I was joking with a friend the other day that the Boston Globe Spotlight team (their investigative group) has managed to become a profit center for the newspaper, rather than a cost center. How so? Well, the main subject of two recent articles, Partners HealthCare, has been buying a series of editorial page ads in anticipation of the articles and today published a full page ad in response to them.
Relying on the placement of MGH and Brigham and Women's Hospital in the top ten of U.S News & World Report the ad notes that:
[T]here are real differences in quality between hospitals. Year after year Partners HealthCare hospitals rise to the top of this list because of investments in teaching, research, safety, and technology. Our patients continue to choose us time and again, especially for complex treatment. And the ultimate measure of quality is that physicians and other hospitals in the area frequently send their most challenging cases to our teaching hospitals.
We realize that there are costs associated with excellence. teaching hospitals, including MGH and Brigham and Women's, care for the sickest patients, the most complex diseases. We subsidize a broad range of service, some of which lose money, such as psychiatry and community health centers.
I can't afford these kind of ads, so I'll offer some thoughts here.
Can we please start by agreeing that these are two very impressive hospitals, staffed by superb physicians, nurses, and others, and deserving of substantial praise in many, many respects? We can also agree that they are destinations for very sick patients and that they subsidize many important services that receive insufficient reimbursement from private and public payers.
But, can we also agree that the differential in rates received by these two hospitals and the doctors working in them is not related to documented, quantifiable differences in quality between them and, say, BIDMC and Tufts Medical Center, two academic medical centers that are also acknowledged for their excellence and that are also destinations for very sick patients and that also subsidize many important services that receive insufficient reimbursement from private and public payers?
Can we also agree that, likewise, there is no documented, quantifiable difference in quality between Partners' community hospitals (like North Shore Hospital) and other community hospitals (like Beverly Hospital)? And yet, the rates received by those community hospitals and the doctors working therein are generally higher than the non-Partners community hospitals.
And finally, can we agree that the higher rates received by community primary care doctors and specialists in the Partners system are not related to documented, quantifiable differences in quality between them and non-Partners community doctors?
When you cut through it all, that is what the Globe stories were about. Everybody knows that Partners is able to achieve higher rates from private insurers because it has more market power than others in the Boston area. The Globe simply documented the figures that we have all heard about for years. Who can quarrel with this business model, envisioned at the creation of Partners years ago and executed superbly?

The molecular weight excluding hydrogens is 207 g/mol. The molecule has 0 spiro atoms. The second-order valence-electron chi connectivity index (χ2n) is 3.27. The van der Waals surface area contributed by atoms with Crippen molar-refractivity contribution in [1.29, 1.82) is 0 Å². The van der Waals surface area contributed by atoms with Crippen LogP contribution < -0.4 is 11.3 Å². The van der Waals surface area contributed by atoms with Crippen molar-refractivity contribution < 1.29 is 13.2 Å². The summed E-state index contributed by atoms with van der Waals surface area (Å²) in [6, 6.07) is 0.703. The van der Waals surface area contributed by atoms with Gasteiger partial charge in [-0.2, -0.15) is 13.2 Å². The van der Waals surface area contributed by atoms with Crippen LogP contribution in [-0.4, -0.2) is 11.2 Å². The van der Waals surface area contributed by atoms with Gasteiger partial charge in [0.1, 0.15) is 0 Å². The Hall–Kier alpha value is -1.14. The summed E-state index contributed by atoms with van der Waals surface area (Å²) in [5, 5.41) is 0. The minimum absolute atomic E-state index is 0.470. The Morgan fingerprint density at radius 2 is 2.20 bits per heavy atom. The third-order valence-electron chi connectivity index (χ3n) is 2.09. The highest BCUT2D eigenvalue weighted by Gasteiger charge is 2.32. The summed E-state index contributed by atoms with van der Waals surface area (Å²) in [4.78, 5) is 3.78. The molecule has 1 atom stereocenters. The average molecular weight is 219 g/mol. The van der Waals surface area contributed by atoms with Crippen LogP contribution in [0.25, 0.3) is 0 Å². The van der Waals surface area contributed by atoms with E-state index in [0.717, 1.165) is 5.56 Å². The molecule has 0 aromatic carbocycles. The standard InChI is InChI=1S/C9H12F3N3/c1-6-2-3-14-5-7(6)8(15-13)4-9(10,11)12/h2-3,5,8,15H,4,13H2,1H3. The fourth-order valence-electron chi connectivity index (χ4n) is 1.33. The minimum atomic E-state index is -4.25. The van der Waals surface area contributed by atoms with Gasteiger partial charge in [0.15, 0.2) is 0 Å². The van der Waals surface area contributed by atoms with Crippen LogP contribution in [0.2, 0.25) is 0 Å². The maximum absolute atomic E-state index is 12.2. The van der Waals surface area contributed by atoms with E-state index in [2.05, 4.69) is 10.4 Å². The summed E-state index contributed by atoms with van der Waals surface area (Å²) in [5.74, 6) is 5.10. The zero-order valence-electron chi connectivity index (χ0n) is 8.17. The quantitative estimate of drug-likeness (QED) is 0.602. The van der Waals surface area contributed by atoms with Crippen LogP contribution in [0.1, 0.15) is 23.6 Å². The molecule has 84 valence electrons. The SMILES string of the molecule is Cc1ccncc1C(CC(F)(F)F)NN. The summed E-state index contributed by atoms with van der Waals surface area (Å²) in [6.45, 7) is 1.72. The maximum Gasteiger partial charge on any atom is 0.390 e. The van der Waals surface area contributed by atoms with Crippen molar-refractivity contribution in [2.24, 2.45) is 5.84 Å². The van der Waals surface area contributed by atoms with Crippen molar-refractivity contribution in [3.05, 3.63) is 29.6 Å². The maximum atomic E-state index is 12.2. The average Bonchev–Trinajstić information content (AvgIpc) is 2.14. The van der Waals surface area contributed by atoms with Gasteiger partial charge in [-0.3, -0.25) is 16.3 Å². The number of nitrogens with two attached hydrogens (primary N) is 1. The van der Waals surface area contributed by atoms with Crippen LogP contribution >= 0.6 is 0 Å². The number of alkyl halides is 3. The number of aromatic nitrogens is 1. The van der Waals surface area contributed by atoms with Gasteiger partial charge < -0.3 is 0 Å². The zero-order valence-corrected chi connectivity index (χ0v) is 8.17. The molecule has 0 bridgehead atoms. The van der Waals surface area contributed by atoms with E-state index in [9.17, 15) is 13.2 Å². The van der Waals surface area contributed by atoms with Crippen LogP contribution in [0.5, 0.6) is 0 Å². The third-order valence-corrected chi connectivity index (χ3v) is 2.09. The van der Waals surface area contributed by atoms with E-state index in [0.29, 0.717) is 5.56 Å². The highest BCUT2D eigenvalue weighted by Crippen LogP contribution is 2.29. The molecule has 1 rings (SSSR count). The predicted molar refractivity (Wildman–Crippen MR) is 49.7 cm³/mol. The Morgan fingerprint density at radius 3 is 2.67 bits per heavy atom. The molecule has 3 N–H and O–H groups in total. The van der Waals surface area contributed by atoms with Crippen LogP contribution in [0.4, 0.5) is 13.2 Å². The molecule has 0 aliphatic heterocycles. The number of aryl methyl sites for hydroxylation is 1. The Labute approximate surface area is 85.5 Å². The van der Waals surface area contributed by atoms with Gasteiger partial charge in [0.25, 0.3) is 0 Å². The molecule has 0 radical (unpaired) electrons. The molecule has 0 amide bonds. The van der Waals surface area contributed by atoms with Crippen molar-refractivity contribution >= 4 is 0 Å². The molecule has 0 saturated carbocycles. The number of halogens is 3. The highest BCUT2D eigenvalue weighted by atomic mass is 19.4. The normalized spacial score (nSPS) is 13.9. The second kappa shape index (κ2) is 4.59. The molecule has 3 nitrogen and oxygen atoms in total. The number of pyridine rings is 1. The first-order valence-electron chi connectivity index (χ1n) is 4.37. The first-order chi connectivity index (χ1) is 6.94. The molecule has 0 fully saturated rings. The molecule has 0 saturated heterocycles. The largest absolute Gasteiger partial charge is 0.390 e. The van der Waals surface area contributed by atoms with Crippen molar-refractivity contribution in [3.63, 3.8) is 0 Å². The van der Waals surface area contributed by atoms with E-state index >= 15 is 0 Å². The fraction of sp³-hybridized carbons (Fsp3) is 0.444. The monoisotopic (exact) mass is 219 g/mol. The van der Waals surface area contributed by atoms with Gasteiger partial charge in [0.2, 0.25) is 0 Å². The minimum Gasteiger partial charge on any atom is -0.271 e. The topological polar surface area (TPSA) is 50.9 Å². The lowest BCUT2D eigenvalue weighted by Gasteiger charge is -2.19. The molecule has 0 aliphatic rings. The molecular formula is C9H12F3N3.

The issue for today, it seems to me, is whether in a region characterized essentially by nonprofit hospitals and nonprofit insurance companies, the government agencies that supervise those charitable institutions should care that this imbalance exists. This is more a question to be asked of the insurers than of the providers.
Now, here's the heart of the question. Is this a zero sum game? Is there some fixed pot of insurance premiums to be allocated, so that if rates for other hospitals were to rise, those for Partners hospitals would have to fall?
Regular readers of this blog know that my answer to this will be, "Wrong question." The correct question is how much money could be saved in the health care delivery system if we were all to invest in quality and safety and other process improvements. The answer is, "A lot." The first step, though, is to move towards basing rates on the quality of care delivered -- to give the proper incentives to make progress in this direction. Sorry, not quality as portrayed by a magazine, but as documented from actual clinical records, the kinds of records maintained by all of us, in real time, every day of the year.
Let's measure improvement in avoiding central line infections, ventilator associated pneumonia, "codes" on medical floors, and other preventable harm. I'm not saying that reimbursement rates should be mainly based on a comparison of hospital A's to hospital B's infection rate. Perhaps it would actually be more effective to emphasize the rate of safety and quality improvement within each hospital as an entity. And, please, let's get away from pay-for-performance reimbursement systems that use process measurements of the type collected (and two years late) by the government. (By the way, some of these have uncertain validity or perhaps harmful clinical results, e.g., 4-6 hour timing of the first dose of antibiotic for patients with pneumonia in the face of an uncertain diagnosis.)
In summary, I don't think Partners needs to defend itself for executing a thoughtful business plan. I think it is the public officials who supervise the nonprofits in the health care sector who should feel some time pressure. They need to figure out, and quickly, how to fix the disconnect between reimbursement rates and the degree to which hospitals achieve quality and safety improvements. It is the pursuit of those improvements that offers us the first and best hope to control the rise in health care spending in Massachusetts.